Dental benefits

What happens in your mouth when you’re snoring?

If you’re one of the roughly 90 million Americans who snore,1 you may start to experience some unexpected issues in your mouth. Snoring may be a nuisance, but it can also damage teeth if it’s severe enough.

After a long night of snoring, you could notice that your mouth feels especially dry when you wake up. This is because your mouth may be open when you snore, causing saliva to dry up. Saliva washes away bacteria before it has time to produce acids that damage teeth. It also continually renews the tooth surface by supplying it with vital minerals. As a result, dry mouth may worsen morning breath, and more seriously, increase your likelihood of tooth decay and gum disease.

To keep dry mouth from harming your smile, maintain regular dental visits so your dentist can spot issues early and recommend a remedy as needed. Some at-home remedies include sleeping with a humidifier nearby, avoiding drinks that cause dry mouth like caffeine and alcohol, and keeping a glass of water by your bed to stay hydrated throughout the night. Talk to your dentist, who will also be able to provide additional treatment options.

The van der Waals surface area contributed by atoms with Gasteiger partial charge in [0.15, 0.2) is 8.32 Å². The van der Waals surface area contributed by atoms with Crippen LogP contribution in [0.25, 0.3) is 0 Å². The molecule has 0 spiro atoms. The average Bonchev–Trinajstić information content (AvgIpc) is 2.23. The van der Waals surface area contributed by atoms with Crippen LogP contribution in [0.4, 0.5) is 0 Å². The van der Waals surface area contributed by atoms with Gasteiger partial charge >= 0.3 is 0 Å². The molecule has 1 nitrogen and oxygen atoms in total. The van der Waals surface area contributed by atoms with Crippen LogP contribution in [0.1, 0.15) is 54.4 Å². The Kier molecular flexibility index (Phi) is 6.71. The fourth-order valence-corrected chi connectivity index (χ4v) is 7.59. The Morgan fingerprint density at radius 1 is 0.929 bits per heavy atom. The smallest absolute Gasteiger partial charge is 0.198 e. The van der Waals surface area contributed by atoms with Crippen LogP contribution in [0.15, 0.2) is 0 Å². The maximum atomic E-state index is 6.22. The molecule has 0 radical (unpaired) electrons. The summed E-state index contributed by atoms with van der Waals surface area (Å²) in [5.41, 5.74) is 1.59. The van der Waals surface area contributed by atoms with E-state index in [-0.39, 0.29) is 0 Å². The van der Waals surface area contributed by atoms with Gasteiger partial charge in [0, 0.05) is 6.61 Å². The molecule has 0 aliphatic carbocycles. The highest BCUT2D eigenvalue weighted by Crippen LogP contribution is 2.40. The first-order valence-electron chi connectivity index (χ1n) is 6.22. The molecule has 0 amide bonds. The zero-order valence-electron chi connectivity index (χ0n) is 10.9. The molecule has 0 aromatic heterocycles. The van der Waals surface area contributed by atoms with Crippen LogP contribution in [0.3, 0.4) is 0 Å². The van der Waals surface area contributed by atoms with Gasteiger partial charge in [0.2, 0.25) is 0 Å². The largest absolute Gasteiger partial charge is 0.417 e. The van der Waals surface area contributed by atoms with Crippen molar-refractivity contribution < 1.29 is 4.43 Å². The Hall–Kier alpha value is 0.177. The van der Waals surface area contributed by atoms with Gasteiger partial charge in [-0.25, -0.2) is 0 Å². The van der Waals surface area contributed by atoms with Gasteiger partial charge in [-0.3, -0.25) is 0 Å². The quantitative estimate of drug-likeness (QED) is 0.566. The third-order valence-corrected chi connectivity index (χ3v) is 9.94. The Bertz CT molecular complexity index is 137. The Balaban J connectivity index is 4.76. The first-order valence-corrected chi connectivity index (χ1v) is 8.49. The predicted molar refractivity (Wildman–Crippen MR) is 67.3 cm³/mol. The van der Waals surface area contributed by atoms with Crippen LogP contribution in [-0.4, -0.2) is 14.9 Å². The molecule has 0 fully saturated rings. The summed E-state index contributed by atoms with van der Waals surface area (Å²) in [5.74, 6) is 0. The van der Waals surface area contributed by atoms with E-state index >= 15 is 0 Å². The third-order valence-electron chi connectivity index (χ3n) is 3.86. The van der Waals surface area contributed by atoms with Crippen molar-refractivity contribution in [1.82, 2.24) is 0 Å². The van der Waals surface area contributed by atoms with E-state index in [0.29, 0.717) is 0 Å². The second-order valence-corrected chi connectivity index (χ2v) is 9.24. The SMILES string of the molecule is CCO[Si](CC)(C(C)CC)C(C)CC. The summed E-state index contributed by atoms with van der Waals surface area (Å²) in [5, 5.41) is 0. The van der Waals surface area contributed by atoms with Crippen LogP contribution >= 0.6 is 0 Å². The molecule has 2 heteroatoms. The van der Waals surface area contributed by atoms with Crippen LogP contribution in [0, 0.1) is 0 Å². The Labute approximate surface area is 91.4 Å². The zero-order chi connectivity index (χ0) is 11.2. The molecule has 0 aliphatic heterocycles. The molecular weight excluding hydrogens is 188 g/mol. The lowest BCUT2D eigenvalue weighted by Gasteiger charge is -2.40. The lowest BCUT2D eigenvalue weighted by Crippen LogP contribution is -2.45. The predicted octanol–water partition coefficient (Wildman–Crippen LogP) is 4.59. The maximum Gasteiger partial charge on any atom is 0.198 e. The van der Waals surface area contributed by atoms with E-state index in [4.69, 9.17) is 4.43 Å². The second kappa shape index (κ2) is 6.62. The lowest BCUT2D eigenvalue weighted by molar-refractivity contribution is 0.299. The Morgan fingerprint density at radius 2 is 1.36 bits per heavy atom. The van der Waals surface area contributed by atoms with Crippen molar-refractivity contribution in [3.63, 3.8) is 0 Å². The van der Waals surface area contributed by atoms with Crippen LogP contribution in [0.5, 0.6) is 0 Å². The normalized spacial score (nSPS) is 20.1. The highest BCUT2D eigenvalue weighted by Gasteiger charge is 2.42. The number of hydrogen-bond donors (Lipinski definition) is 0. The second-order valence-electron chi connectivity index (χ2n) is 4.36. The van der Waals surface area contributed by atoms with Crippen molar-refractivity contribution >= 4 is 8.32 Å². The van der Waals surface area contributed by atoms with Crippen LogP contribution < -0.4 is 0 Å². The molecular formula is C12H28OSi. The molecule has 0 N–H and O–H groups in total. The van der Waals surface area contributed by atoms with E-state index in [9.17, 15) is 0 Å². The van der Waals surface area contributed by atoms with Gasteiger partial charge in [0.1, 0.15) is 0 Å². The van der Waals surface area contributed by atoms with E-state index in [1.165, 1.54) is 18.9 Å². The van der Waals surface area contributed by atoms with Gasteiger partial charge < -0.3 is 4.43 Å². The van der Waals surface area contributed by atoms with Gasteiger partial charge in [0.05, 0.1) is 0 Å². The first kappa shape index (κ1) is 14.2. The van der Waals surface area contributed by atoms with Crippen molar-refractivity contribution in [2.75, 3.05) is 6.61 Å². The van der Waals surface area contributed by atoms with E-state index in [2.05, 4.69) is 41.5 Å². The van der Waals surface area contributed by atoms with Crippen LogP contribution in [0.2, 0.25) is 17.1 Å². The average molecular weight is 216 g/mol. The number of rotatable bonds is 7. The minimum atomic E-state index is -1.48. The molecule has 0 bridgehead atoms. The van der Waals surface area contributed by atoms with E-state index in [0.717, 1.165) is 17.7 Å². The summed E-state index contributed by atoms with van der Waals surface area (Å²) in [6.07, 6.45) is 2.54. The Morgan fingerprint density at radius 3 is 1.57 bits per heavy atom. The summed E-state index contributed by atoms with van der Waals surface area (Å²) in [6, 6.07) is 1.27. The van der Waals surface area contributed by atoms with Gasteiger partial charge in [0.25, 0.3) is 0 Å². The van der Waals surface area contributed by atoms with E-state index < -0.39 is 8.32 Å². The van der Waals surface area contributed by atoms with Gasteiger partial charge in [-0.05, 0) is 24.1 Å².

If you or a loved one are concerned about your snoring, there may be a few options to consider. After ordering an overnight sleep study and reviewing the results, your physician may recommend one of the three most common corrective measures:

• A machine called a CPAP (continuous positive airway pressure) that constantly pushes air through your airway to keep it from narrowing.

• A customized plastic mouthpiece – made by your dentist and similar in appearance to a mouth guard or retainer – that can keep the airway open by repositioning the mouth. Contact your dental benefits provider to find out if this type of appliance is covered. 

• A surgery that removes some of the tissue in the back of the throat.

By working with your physician and dentist, you can keep snoring and dry mouth in check – and hopefully sleep a bit easier.